32 Now the whole group of those who believed were of one heart and soul, and no one claimed private ownership of any possessions, but everything they owned was held in common. 33 With great power the apostles gave their testimony to the resurrection of the Lord Jesus, and great grace was upon them all. 34 There was not a needy person among them, for as many as owned lands or houses sold them and brought the proceeds of what was sold. 35 They laid it at the apostles’ feet, and it was distributed to each as any had need. 36 There was a Levite, a native of Cyprus, Joseph, to whom the apostles gave the name Barnabas (which means “son of encouragement”). 37 He sold a field that belonged to him, then brought the money, and laid it at the apostles’ feet.
During the Easter season, the first reading in the Revised Common Lectionary comes from the Book of Acts (as opposed to the Hebrew Bible). As we move through this season of post resurrection visitations on the part of Jesus, we hear words about life in the early church. On this Sunday we hear a word about a community that has chosen to live the common life. When I was teaching a college class on the book of Acts years ago, I liked to tell the students, who were from a conservative Christian background, that this was evidence that the early Christians were communists—long before Karl Marx came around. I’m not sure they appreciated my making note of this, after all communism is a dirty word in some circles. but it was a good conversation starter.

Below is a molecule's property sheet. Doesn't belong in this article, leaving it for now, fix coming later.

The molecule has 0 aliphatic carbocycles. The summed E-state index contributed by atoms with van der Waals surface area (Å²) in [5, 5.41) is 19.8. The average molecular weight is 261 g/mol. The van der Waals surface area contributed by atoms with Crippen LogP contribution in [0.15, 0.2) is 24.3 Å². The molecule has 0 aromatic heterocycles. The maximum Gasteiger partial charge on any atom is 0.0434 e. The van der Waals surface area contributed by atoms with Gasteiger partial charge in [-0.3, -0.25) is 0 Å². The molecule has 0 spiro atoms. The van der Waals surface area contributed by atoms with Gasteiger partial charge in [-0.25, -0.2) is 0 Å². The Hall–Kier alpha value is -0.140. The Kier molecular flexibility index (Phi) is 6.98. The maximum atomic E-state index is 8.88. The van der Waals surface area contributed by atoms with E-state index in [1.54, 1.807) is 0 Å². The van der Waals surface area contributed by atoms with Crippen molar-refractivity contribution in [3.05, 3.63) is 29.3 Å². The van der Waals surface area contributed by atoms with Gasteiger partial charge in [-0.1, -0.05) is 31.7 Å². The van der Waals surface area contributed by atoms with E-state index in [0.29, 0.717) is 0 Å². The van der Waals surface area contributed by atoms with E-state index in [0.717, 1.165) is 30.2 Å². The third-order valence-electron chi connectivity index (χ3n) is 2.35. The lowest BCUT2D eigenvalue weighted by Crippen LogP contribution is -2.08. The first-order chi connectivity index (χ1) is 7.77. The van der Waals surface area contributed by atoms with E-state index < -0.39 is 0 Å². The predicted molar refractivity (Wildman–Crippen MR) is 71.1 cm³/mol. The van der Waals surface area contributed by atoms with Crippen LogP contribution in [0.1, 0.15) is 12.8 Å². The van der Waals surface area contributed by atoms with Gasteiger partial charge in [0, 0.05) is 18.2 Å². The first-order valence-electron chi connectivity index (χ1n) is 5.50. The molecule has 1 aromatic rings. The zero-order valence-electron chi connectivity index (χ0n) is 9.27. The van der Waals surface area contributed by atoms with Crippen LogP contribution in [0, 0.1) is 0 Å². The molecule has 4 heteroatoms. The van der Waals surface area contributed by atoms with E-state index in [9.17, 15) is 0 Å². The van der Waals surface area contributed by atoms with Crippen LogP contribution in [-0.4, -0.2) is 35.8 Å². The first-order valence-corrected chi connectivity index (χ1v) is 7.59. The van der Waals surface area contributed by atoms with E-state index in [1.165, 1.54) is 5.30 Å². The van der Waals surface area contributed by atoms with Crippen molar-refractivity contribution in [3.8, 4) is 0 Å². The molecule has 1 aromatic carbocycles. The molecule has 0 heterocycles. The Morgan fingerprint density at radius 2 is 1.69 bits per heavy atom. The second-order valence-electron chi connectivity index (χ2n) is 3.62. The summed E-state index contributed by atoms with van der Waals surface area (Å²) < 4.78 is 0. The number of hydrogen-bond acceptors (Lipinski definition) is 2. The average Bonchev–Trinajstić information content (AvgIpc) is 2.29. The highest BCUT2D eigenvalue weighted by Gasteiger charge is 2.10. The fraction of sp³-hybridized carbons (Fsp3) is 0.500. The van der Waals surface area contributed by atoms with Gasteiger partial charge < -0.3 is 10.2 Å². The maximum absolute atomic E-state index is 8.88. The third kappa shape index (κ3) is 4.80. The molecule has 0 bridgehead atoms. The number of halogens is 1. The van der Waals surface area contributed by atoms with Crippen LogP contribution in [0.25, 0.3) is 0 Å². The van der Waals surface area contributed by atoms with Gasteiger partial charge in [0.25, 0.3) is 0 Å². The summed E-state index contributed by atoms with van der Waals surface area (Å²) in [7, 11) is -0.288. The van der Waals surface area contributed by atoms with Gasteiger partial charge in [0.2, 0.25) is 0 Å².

Throughout the history of the church, there have been attempts to approximate this model of Christian life, but it never became the dominant form of Christian community. We don’t even know how long this form of community existed in Jerusalem. But, even if it did not last more than a year or two, what might we take from the message that they were all “of one heart and soul?” At one level there appears to have been a concern for the welfare of the entire Christian community. They shared equally of their resources so that no one was in need. Gustavo Gutierrez, who is one of the founders of Latin American Liberation Theology, writes in his seminal text that this act on the part of the Jerusalem church “was not a question of erecting poverty as an ideal, but rather seeing to it that there were no poor…. The meaning of the community of goods is clear: to eliminate poverty because of love of the poor person” [A Theology of Liberation, p. 301].
We’re told that the members of the community sold their property and brought the proceeds, laying them at the feet of the Apostles, who then distributed the goods among the people. One member in the community stood out as an exemplar, and that was Barnabas. Barnabas is an intriguing figure in the history of the church. We are told that he came from Cyprus and that he was by descent a Levite. Thus, he was of the priestly caste. He seems to have been a person of some means, as he is held out as an example of one who sold all so that the community might thrive (as opposed to Ananias and Sapphira in Acts 5). Barnabas will go on to become a leader in the church at Antioch, and a partner in ministry with Paul on Paul’s missionary journey. Luke likely mentions Barnabas and his example because he was known to the readers, at least by name and story.